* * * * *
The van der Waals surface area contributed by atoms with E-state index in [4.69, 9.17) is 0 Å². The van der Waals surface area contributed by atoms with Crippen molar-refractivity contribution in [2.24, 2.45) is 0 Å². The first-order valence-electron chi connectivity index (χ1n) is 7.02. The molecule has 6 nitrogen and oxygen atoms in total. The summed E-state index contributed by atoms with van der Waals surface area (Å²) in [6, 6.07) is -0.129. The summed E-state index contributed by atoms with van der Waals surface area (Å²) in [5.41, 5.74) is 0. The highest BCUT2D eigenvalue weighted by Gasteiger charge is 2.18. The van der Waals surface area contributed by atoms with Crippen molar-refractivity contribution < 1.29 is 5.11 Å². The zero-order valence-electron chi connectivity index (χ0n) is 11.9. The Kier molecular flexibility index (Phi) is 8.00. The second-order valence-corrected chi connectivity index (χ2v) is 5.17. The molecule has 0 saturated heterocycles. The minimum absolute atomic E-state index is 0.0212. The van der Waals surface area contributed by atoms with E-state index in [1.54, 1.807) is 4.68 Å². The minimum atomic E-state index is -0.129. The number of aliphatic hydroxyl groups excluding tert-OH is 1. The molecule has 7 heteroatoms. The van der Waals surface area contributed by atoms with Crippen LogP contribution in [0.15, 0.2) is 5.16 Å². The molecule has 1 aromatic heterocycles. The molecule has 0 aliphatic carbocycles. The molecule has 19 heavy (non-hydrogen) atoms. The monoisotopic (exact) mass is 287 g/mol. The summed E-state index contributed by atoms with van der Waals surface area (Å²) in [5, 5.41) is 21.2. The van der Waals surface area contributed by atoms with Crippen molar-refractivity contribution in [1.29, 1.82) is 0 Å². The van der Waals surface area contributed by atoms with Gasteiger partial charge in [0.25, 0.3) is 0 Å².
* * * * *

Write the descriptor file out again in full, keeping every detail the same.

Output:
The van der Waals surface area contributed by atoms with E-state index in [4.69, 9.17) is 0 Å². The van der Waals surface area contributed by atoms with Crippen molar-refractivity contribution in [2.24, 2.45) is 0 Å². The first-order valence-electron chi connectivity index (χ1n) is 7.02. The molecule has 6 nitrogen and oxygen atoms in total. The summed E-state index contributed by atoms with van der Waals surface area (Å²) in [6, 6.07) is -0.129. The summed E-state index contributed by atoms with van der Waals surface area (Å²) in [5.41, 5.74) is 0. The highest BCUT2D eigenvalue weighted by Gasteiger charge is 2.18. The van der Waals surface area contributed by atoms with Crippen molar-refractivity contribution < 1.29 is 5.11 Å². The zero-order valence-electron chi connectivity index (χ0n) is 11.9. The Kier molecular flexibility index (Phi) is 8.00. The second-order valence-corrected chi connectivity index (χ2v) is 5.17. The molecule has 0 saturated heterocycles. The minimum absolute atomic E-state index is 0.0212. The van der Waals surface area contributed by atoms with E-state index in [1.54, 1.807) is 4.68 Å². The minimum atomic E-state index is -0.129. The number of aliphatic hydroxyl groups excluding tert-OH is 1. The molecule has 7 heteroatoms. The van der Waals surface area contributed by atoms with Crippen LogP contribution in [0.15, 0.2) is 5.16 Å². The molecule has 1 aromatic heterocycles. The molecule has 0 aliphatic carbocycles. The molecule has 19 heavy (non-hydrogen) atoms. The monoisotopic (exact) mass is 287 g/mol. The summed E-state index contributed by atoms with van der Waals surface area (Å²) in [5, 5.41) is 21.2. The van der Waals surface area contributed by atoms with Crippen molar-refractivity contribution in [1.29, 1.82) is 0 Å². The van der Waals surface area contributed by atoms with Gasteiger partial charge in [0.25, 0.3) is 0 Å².